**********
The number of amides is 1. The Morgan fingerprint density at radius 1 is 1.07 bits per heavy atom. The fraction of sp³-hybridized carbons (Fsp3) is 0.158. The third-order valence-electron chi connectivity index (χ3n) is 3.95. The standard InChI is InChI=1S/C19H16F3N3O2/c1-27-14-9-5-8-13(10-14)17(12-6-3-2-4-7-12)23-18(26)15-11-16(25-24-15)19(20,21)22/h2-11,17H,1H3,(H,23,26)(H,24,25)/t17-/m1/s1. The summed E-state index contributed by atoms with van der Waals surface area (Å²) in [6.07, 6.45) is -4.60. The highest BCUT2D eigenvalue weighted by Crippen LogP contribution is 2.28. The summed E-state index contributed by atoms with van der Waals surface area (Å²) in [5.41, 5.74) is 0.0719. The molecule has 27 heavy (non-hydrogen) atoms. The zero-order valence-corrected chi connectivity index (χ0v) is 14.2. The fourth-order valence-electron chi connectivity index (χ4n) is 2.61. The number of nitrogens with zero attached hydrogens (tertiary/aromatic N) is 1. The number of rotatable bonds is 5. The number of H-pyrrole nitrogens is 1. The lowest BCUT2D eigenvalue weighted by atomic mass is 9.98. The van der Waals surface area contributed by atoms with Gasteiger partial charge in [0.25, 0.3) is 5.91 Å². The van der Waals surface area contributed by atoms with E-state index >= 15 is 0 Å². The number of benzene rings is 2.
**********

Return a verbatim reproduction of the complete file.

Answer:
The number of amides is 1. The Morgan fingerprint density at radius 1 is 1.07 bits per heavy atom. The fraction of sp³-hybridized carbons (Fsp3) is 0.158. The third-order valence-electron chi connectivity index (χ3n) is 3.95. The standard InChI is InChI=1S/C19H16F3N3O2/c1-27-14-9-5-8-13(10-14)17(12-6-3-2-4-7-12)23-18(26)15-11-16(25-24-15)19(20,21)22/h2-11,17H,1H3,(H,23,26)(H,24,25)/t17-/m1/s1. The summed E-state index contributed by atoms with van der Waals surface area (Å²) in [6.07, 6.45) is -4.60. The highest BCUT2D eigenvalue weighted by Crippen LogP contribution is 2.28. The summed E-state index contributed by atoms with van der Waals surface area (Å²) in [5.41, 5.74) is 0.0719. The molecule has 27 heavy (non-hydrogen) atoms. The zero-order valence-corrected chi connectivity index (χ0v) is 14.2. The fourth-order valence-electron chi connectivity index (χ4n) is 2.61. The number of nitrogens with zero attached hydrogens (tertiary/aromatic N) is 1. The number of rotatable bonds is 5. The number of H-pyrrole nitrogens is 1. The lowest BCUT2D eigenvalue weighted by atomic mass is 9.98. The van der Waals surface area contributed by atoms with Gasteiger partial charge in [0.25, 0.3) is 5.91 Å². The van der Waals surface area contributed by atoms with E-state index >= 15 is 0 Å². The number of benzene rings is 2.